Hanukkah, also known as “the Festival of Lights,” commemorates the story of the Maccabees’ miraculous victory against the tyrannical Greek army in ancient Israel and the oil of the menorah that lasted for eight days and eight nights. Today, Hanukkah is a festival full of joy, peace, and lots of light. Every year, Jewish people around the world celebrate this beloved holiday with games of dreidel (spinning tops), lots of sufganiyot (jelly doughnuts), latkes, (potato pancakes), lighting the menorah, singing songs, and exchanging gifts. Depending on where you go, you’ll find that families celebrate all different kinds of Hanukkah traditions, foods, songs, and more. Whether you’re traveling near or far, check out these Hanukkah festivities around the world for the holiday experience of a lifetime!
The story of Hanukkah took place in Jerusalem around 200 BCE when Jewish priests rededicated the city’s Second Temple using just a few drops of oil. Today, visitors with cheap international flights to the Holy Land spend the eight holiday nights on candlelit tours of the historic Old City. Menorahs glow in the windows of Jerusalem’s large Jewish population. At the Western Wall, rabbis light a menorah and musicians perform traditional Hanukkah songs. Jerusalem’s cultural centers honor the holiday with their own traditions. In past years, the Ein Yael Museum has had educational and events and festivals to honor The Festival of Lights.
New York City
New York City is home to the world’s largest Jewish population outside of Israel. So it’s no surprise that Hanukkah in the Big Apple is a big deal. In Brooklyn, Park Slope’s vibrant Jewish community lights a 32-foot tall steel menorah each night of the holiday. The lightings are accompanied by hot latkes and live music. “Chanukah on Ice” brings festive cheer to Central Park, where families skate to Jewish music, enjoy kosher food, and witness the illumination of an ice menorah. NYC’s iconic Jewish delis offer Hanukkah favorites from matzo ball soup to sufganiyot.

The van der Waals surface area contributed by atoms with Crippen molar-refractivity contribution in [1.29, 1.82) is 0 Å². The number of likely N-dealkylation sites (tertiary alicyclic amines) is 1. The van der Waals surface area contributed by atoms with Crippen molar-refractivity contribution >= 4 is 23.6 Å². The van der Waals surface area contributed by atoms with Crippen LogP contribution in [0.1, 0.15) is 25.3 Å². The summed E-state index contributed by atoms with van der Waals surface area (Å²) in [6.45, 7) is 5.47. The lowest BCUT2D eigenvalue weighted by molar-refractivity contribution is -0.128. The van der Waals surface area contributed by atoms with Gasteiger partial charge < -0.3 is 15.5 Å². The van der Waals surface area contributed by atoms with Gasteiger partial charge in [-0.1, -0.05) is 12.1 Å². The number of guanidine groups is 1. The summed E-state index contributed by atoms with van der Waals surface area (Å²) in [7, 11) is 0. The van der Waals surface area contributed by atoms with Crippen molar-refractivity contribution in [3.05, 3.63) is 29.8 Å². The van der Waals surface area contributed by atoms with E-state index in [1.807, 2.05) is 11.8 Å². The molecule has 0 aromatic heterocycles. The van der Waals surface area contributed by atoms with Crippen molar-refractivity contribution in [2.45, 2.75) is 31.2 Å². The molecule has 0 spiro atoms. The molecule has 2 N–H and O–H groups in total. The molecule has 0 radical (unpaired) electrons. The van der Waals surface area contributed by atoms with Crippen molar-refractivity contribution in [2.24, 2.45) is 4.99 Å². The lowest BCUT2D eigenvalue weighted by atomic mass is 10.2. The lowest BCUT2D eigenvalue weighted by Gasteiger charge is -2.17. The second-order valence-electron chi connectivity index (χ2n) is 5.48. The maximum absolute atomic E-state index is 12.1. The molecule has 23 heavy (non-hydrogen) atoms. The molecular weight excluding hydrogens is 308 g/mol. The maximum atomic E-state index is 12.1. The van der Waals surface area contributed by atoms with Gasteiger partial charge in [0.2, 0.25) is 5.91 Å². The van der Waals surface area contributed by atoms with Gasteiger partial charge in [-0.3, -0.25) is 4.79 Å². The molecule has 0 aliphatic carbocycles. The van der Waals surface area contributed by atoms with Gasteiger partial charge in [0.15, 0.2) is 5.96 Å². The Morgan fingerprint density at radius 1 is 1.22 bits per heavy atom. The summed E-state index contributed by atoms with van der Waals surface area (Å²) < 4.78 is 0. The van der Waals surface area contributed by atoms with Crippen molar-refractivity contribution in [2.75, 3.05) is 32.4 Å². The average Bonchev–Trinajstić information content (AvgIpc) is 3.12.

The Jewish community in Rome is one of the oldest, making this city home to one of the most unique Hanukkah festivities around the world. During the Dark Ages, Rome’s Jews were forced into a ghetto east of the Tiber River. Today, the area is a thriving Jewish quarter, where Hanukkah is a chance to celebrate the people’s resilience. Typical festivities include a menorah lighting in Piazza Barberini and a rousing street party on Via del Portico d’Ottavia. The Great Synagogue of Rome offers family-friendly fare like dreidel games. And of course, there’s the food: Italian-Jewish fratelle de chanuka—fritters with raisins, lemon, and honey—are unmissable.
London, EnglandThe biggest Hanukkah celebration in the UK takes place in London’s Trafalgar Square. There, a large menorah or chanukiah is lit up each night of the holiday. But the city’s tallest menorah glows in Golders Green, a niche in northwest London known for its Jewish community. Jewish families took refuge in this area after World War I and continue to make Hanukkah an annual spectacle. Besides the menorah lighting, one can expect all manner of outdoor festivities. In the past, there have been trapeze artists, balloon sculptors, live music, and free doughnuts from neighborhood bakeries.
San Francisco, California
The Festival of Lights is fun for everyone in the funky city of San Francisco. San Fran’s Jewish population introduced the first giant public menorah outside of Israel, which has been imitated in celebrations around the world. The tradition continues in Union Square on each night of Hanukkah. The Jewish Community Center of San Francisco offers its own ceremonial lighting and a variety of family-friendly events. Local restaurants provide mouth-watering Jewish cuisine with an eclectic Cali twist. Past menus around the city have featured Ashkenazi Jewish tzimmes in Spanish tortillas, duck fat fried latkes, and even Kung Pao pastrami.
Mumbai is often associated with a different Festival of Lights: Diwali. Indeed, Hanukkah in India’s west coast metropolis bears similarities to the Hindu holiday and often takes place around the same time. Revelers fill the night with songs, sweets, well wishes, and of course, lights. Rabbis illuminate a massive menorah in front of the Gateway of India during Hanukkah. Elsewhere in the city, people burn oil lamps instead of candles. The olive oil legend lives on in dishes like piaju: fried onion lentil fritters. Mumbai’s Jewish community is small, but its roots are ancient.
Jewish Americans began settling in Chattanooga, Tennesse, before the Civil War. Today, the Jewish community brings flavor to the southern riverside city. The Chabad of Chattanooga puts on an annual “Menorah Car Parade.” A procession of vehicles, each crowned with a menorah, cruises through the downtown area for the Chanukah on Ice event. At the end of the parade, rabbis light up an ice-sculpted menorah at the Chattanooga Choo Choo ice rink. The fun family event encourages the entire city to enjoy the Festival of Lights.
Which other Hanukkah festivities around the world have you experienced? Tell us in the comments!